ress
Electoral history
Fisher Ames - Project Gutenberg eText 15391.jpg Fisher Ames Pro-
Administration
March 4, 1789 –
March 3, 1793
1
2
First elected in 1788.
Re-elected in 1790.
General ticket:
Four members
from the
same district

March 4, 1793 –
March 3, 1795
3 Re-elected in 1792 with three others on a general ticket.
Redistricted to the 8th district.
Samuel Dexter.jpg Samuel Dexter Pro-
Administration
Elected in 1792 with three others on a general ticket.
[Data unknown/missing. You can help!]
Goodhue.jpg Benjamin Goodhue Pro-
Administration
Redistricted from the 2nd district and re-elected in 1792 with three others on a general ticket.
Redistricted to the 10th district.
Samuel Holten (Massachusetts Congressman).jpg Samuel Holten Anti-
Administration
Elected in 1792 with three others on a general ticket.
[Data unknown/missing. You can help!]
TheodoreSedgwick.jpg Theodore Sedgwick Federalist March 4, 1795 –
June 11, 1796
4 Redistricted from the 2nd district and re-elected in 1794.
Resigned to become U.S. Senator.
Vacant June 1796 –
January 27, 1797
Thomson Joseph Skinner (Massachusetts Congressman).jpg Thomson J. Skinner Democratic-
Republican
January 27, 1797 –
March 3, 1799
First elected to finish Sedgwick's term.
Re-elected in 1796.
5
TheodoreSedgwick.jpg Theodore Sedgwick Federalist March 4, 1799 –
March 3, 1801
6 Elected in 1798.
[Data unknown/missing. You can help!]
No image.svg John Bacon Democratic-
Republican
March 4, 1801 –
March 3, 1803
7 Elected in 1800.
[Data unknown/missing. You can help!]
William Eustis.jpg William Eustis Democratic-
Republican
March 4, 1803 –
March 3, 1805
8 Redistricted from the 8th district and re-elected in 1802.
Lost re-election.
Josiah Quincy.jpg Josiah Quincy III Federalist March 4, 1805 –
March 3, 1813
9 First elected in 1804.
Re-elected in 1806.
Re-elected in 1808.
Re-elected in 1810.
[Data unknown/missing. You can help!]
10
11
12
No image.svg Artemas Ward Jr. Federalist March 4, 1813 –
March 3, 1817
13 First elected in 1812.
Re-elected in 1814.
[Data unknown/missing. You can help!]
14
JonathanMason.jpg Jonathan Mason Federalist March 4, 1817 –
May 15, 1820
15 First elected in 1817 to Representative-elect James Lloyd's term.
Re-elected in 1818.
Resigned to pursue law practice.
16
Vacant May 15, 1820 –
November 6, 1820
No image.svg Benjamin Gorham Democratic-
Republican
November 6, 1820 –
March 3, 1823
First elected in 1820 to finish Mason's term.
Re-elected in 1820.
[Data unknown/missing. You can help!]
17
Daniel Webster by Gilbert Stuart 1825.jpeg Daniel Webster Adams-Clay
Federalist
March 4, 1823 –
March 3, 1825
18 Elected in 1822.
Re-elected in 1824.
Re-elected in 1826, but resigned to become U.S. Senator
Adams March 4, 1825 –
May 30, 1827
19
20
Vacant May 30, 1827 –
July 23, 1827
No image.svg Benjamin Gorham Adams July 23, 1827 –
March 3, 1829
First elected in 1827 to finish Webster's term.
Re-elected in 1828.
[Data unknown/missing. You can help!]
Anti-
Jacksonian
March 4, 1829 –
March 3, 1831
21
Nathan Appleton.jpg Nathan Appleton Anti-
Jacksonian
March 4, 1831 –
March 3, 1833
22 Elected in 1830.
Retired.
No image.svg Benjamin Gorham Anti-
Jacksonian
March 4, 1833 –
March 3, 1835
23 Elected in 1832.
[Data unknown/missing. You can help!]
Abbott Lawrence.jpg Abbott Lawrence Anti-
Jacksonian
March 4, 1835 –
March 3, 1837
24 Elected in 1834.
[Data unknown/missing. You can help!]
Richard Fletcher ASA.jpg Richard Fletcher Whig March 4, 1837 –
March 3, 1839
25 Elected in 1836.
Retired.
Abbott Lawrence.jpg Abbott Lawrence Whig March 4, 1839 –
September 18, 1840
26 Elected in 1838.
Resigned.
Vacant September 18, 1840 –
November 9, 1840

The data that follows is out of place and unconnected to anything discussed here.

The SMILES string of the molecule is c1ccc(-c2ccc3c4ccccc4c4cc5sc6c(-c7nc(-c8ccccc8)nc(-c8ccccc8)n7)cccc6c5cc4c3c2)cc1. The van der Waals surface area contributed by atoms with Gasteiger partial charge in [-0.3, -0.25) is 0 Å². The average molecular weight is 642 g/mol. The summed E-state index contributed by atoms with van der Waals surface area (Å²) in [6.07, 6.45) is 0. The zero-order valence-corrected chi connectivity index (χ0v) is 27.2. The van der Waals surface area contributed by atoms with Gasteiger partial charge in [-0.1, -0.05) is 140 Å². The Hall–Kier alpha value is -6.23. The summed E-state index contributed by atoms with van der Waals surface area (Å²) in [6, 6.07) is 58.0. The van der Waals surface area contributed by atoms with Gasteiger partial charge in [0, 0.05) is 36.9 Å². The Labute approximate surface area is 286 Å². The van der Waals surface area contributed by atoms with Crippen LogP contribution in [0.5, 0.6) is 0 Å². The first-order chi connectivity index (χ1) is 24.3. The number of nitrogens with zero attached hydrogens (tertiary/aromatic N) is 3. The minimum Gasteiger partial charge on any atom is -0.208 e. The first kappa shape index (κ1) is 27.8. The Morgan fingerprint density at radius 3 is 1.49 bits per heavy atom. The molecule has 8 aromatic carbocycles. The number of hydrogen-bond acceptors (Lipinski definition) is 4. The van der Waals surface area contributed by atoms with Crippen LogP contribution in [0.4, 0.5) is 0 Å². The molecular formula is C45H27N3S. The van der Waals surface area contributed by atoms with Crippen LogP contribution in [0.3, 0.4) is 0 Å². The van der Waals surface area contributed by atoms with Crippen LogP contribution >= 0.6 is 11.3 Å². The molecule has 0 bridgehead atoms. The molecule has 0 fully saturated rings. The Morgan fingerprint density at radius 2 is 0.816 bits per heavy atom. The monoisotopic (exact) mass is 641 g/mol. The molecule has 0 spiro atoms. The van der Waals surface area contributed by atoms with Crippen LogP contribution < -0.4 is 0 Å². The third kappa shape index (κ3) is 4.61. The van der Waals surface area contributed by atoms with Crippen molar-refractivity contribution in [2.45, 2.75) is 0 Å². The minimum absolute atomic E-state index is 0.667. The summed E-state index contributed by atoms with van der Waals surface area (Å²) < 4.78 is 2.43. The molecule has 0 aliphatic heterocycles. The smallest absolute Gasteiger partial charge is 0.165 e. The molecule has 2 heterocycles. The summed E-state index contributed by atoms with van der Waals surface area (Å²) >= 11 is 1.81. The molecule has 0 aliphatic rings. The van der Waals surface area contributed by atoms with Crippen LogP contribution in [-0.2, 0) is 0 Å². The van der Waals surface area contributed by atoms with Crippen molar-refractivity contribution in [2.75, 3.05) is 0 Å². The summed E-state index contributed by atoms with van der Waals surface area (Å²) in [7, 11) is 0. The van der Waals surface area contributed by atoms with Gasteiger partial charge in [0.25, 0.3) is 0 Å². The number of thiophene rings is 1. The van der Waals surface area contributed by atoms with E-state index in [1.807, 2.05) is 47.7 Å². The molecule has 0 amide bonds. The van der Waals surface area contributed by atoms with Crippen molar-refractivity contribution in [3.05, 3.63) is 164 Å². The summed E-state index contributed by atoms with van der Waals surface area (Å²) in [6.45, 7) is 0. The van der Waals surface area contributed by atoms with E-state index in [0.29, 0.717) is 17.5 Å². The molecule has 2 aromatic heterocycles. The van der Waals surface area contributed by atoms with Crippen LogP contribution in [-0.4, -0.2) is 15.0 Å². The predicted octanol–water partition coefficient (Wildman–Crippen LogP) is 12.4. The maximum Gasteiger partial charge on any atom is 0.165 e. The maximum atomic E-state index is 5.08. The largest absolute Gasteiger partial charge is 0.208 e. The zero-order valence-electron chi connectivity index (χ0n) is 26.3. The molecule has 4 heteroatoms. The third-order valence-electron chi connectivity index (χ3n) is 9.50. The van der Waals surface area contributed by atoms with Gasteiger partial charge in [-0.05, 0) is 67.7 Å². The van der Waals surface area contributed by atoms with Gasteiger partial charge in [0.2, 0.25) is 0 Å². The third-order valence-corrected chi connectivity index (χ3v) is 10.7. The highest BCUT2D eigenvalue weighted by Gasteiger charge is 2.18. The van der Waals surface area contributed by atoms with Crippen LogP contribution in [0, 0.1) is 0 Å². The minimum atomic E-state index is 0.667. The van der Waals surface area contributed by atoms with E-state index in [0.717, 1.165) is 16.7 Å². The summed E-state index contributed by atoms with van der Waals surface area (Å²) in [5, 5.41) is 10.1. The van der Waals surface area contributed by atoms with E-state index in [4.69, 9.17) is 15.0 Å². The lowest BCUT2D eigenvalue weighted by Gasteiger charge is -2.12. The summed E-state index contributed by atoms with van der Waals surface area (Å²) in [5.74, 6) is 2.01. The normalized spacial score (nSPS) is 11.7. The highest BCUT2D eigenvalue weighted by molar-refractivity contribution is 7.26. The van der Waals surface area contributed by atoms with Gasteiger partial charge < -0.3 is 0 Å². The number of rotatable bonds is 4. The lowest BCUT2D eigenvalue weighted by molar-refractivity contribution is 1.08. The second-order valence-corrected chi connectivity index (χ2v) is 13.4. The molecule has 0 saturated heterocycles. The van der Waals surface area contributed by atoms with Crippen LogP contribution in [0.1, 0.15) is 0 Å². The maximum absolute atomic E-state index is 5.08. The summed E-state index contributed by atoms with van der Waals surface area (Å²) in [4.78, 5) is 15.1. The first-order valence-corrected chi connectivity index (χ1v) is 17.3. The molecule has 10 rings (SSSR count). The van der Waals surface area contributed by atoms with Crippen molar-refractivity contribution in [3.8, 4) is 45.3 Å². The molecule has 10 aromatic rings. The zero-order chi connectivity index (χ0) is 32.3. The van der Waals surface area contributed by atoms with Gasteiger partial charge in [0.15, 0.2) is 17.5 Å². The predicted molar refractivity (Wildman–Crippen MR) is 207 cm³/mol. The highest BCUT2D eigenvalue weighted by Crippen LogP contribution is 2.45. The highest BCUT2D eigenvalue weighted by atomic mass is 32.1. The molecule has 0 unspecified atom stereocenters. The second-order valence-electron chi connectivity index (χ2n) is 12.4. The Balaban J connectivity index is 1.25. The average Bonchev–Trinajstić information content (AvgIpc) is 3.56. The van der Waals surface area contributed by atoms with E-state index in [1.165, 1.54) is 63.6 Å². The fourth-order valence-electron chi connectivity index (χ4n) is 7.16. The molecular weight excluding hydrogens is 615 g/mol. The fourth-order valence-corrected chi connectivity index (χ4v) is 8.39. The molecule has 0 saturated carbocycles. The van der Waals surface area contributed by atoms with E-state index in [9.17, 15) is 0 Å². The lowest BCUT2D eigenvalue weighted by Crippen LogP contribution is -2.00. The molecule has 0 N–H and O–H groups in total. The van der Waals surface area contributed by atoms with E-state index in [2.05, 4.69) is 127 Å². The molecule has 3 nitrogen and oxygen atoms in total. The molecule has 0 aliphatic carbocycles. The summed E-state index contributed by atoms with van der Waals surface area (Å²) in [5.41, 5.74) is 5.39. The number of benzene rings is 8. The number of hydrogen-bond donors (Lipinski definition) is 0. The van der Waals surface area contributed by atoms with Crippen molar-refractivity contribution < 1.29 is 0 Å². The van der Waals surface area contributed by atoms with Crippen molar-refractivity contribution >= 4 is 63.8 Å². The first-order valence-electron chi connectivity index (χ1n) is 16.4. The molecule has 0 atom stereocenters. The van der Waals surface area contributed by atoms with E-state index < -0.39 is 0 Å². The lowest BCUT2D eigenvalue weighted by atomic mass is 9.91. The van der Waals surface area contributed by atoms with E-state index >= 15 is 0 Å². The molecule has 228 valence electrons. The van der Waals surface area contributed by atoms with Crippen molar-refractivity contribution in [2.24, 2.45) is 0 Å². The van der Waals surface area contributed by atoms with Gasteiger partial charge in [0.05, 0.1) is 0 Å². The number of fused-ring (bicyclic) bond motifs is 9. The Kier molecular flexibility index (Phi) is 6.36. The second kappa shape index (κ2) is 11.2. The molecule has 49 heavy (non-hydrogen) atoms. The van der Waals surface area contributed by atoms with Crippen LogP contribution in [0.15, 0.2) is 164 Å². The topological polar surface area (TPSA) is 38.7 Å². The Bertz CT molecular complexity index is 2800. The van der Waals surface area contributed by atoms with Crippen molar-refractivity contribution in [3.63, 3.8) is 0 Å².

Robert Charles Winthrop.jpg Robert C. Winthrop Whig November 9, 1840 –
May 25, 1842
First elected in 1840 to finish Lawrence's term and to the next term.
Resigned.
27
Vacant May 25, 1842 –
June 9, 1842
Nathan Appleton.jpg Nathan Appleton Whig June 9, 1842 –
September 28, 1842
First elected to finish Winthrop's term.
Resigned.
Vacant September 28, 1842 –
November 29, 1842
Robert Charles Winthrop.jpg Robert C. Winthrop Whig
November 29, 1842 –
July 30, 1850
27 First elected in 1842 to finish Appleton's term and to the next term.
Re-elected in 1844.
Re-elected in 1846.
Re-elected in 1848.
Resigned to become U.S. Senator.
28
29
30
31
Vacant July 30, 1850 –
August 22, 1850
Samuel Atkins Eliot (politician) Picture.png Samuel A. Eliot Whig August 22, 1850 –
March 3, 1851
Elected in 1850 to finish Winthrop's term.
Retired.
William Appleton by Southworth & Hawes c1852.png William Appleton Whig March 4, 1851 –
March 3, 1853
32 First elected in 1850.
Redistricted to the 5th district
ZenoScudder.jpg Zeno Scudder Whig March 4, 1853 –
March 3, 1854
33 Redistricted from the 10th district and re-elected in 1852.
Retired because of injury.
Vacant March 4, 1854 –
April 17, 1854
Thomas D. Eliot.png Thomas D. Eliot Whig April 17, 1854 –
March 4, 1855
Elected in 1854 to finish Scudder's term.
Retired.
Robert B. Hall (Massachusetts Congressman).jpg Robert B. Hall American
(Know Nothing)
March 4, 1855 –
March 3, 1857
34 First elected in 1854.
Re-elected in 1856.
[Data unknown/missing. You can help!]
Republican March 4, 1857 –
March 3, 1859
35
Thomas D. Eliot.png Thomas D. Eliot Republican March 4, 1859 –
March 3, 1869
36 First elected in 1858.
Re-elected in 1860.
Re-elected in 1862.
Re-elected in 1864.
Re-elected in 1866.
Retired.
37[11]
38
39
40
JBuffington.jpg James Buffinton Republican March 4, 1869 –
March 7, 1875
41[12] First elected in 1868.
Re-elected in 1870.
Re-elected in 1872.
Re-elected in 1874.
Died.
42
43
44
Vacant March 7, 1875 –
November 2, 1875
William Wallace Crapo.png William W. Crapo Republican November 2, 1875 –
March 3, 1883
First elected in 1875 to finish Buffinton's term.
Re-elected in 1876.
Re-elected in 1878.
Re-elected in 1880.
Retired.
45[13]
46
47[14]
RobertTDavis.jpg Robert T. Davis Republican March 4, 1883 –
March 3, 1889
48 First elected in 1882.
Re-elected in 1884.
Re-elected in 1886.
Retired.
49
50
Charles Sturtevant Randall.png Charles S. Randall Republican March 4, 1889 –
March 3, 1893
51 First elected in 1888.